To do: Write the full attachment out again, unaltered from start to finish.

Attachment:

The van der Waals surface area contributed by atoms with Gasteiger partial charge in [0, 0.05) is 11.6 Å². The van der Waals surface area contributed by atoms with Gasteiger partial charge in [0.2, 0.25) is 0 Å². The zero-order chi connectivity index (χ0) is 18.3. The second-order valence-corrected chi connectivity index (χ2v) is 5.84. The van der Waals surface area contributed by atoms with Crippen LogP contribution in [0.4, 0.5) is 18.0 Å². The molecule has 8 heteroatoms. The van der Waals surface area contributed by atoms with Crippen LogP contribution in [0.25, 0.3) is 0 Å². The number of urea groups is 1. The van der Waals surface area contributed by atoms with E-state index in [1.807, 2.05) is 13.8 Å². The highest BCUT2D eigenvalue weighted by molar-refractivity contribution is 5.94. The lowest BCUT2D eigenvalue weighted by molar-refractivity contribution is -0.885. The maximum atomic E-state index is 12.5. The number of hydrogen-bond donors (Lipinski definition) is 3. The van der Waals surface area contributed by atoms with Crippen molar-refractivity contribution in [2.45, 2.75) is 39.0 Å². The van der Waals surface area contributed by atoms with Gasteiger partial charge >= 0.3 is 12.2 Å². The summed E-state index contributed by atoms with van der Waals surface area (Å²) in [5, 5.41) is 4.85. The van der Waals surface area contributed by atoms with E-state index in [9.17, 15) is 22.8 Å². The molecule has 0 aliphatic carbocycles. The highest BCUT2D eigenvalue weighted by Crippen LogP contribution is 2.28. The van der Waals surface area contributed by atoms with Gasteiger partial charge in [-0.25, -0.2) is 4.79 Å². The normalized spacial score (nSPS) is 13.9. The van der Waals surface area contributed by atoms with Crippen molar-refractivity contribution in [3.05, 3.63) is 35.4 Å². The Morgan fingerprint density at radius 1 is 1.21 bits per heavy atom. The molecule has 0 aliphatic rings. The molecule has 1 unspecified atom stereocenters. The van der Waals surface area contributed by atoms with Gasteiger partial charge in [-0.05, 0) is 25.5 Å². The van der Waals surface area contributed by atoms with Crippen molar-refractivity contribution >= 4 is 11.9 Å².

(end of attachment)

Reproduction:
The van der Waals surface area contributed by atoms with Gasteiger partial charge in [0, 0.05) is 11.6 Å². The van der Waals surface area contributed by atoms with Gasteiger partial charge in [0.2, 0.25) is 0 Å². The zero-order chi connectivity index (χ0) is 18.3. The second-order valence-corrected chi connectivity index (χ2v) is 5.84. The van der Waals surface area contributed by atoms with Crippen LogP contribution in [0.4, 0.5) is 18.0 Å². The molecule has 8 heteroatoms. The van der Waals surface area contributed by atoms with Crippen LogP contribution in [0.25, 0.3) is 0 Å². The number of urea groups is 1. The van der Waals surface area contributed by atoms with E-state index in [1.807, 2.05) is 13.8 Å². The highest BCUT2D eigenvalue weighted by molar-refractivity contribution is 5.94. The lowest BCUT2D eigenvalue weighted by molar-refractivity contribution is -0.885. The maximum atomic E-state index is 12.5. The number of hydrogen-bond donors (Lipinski definition) is 3. The van der Waals surface area contributed by atoms with Crippen molar-refractivity contribution in [2.45, 2.75) is 39.0 Å². The van der Waals surface area contributed by atoms with Gasteiger partial charge >= 0.3 is 12.2 Å². The summed E-state index contributed by atoms with van der Waals surface area (Å²) in [5, 5.41) is 4.85. The van der Waals surface area contributed by atoms with E-state index in [9.17, 15) is 22.8 Å². The molecule has 0 aliphatic carbocycles. The highest BCUT2D eigenvalue weighted by Crippen LogP contribution is 2.28. The van der Waals surface area contributed by atoms with Gasteiger partial charge in [-0.25, -0.2) is 4.79 Å². The normalized spacial score (nSPS) is 13.9. The van der Waals surface area contributed by atoms with Crippen molar-refractivity contribution in [3.05, 3.63) is 35.4 Å². The Morgan fingerprint density at radius 1 is 1.21 bits per heavy atom. The molecule has 0 aliphatic rings. The molecule has 1 unspecified atom stereocenters. The van der Waals surface area contributed by atoms with Gasteiger partial charge in [-0.05, 0) is 25.5 Å². The van der Waals surface area contributed by atoms with Crippen molar-refractivity contribution >= 4 is 11.9 Å².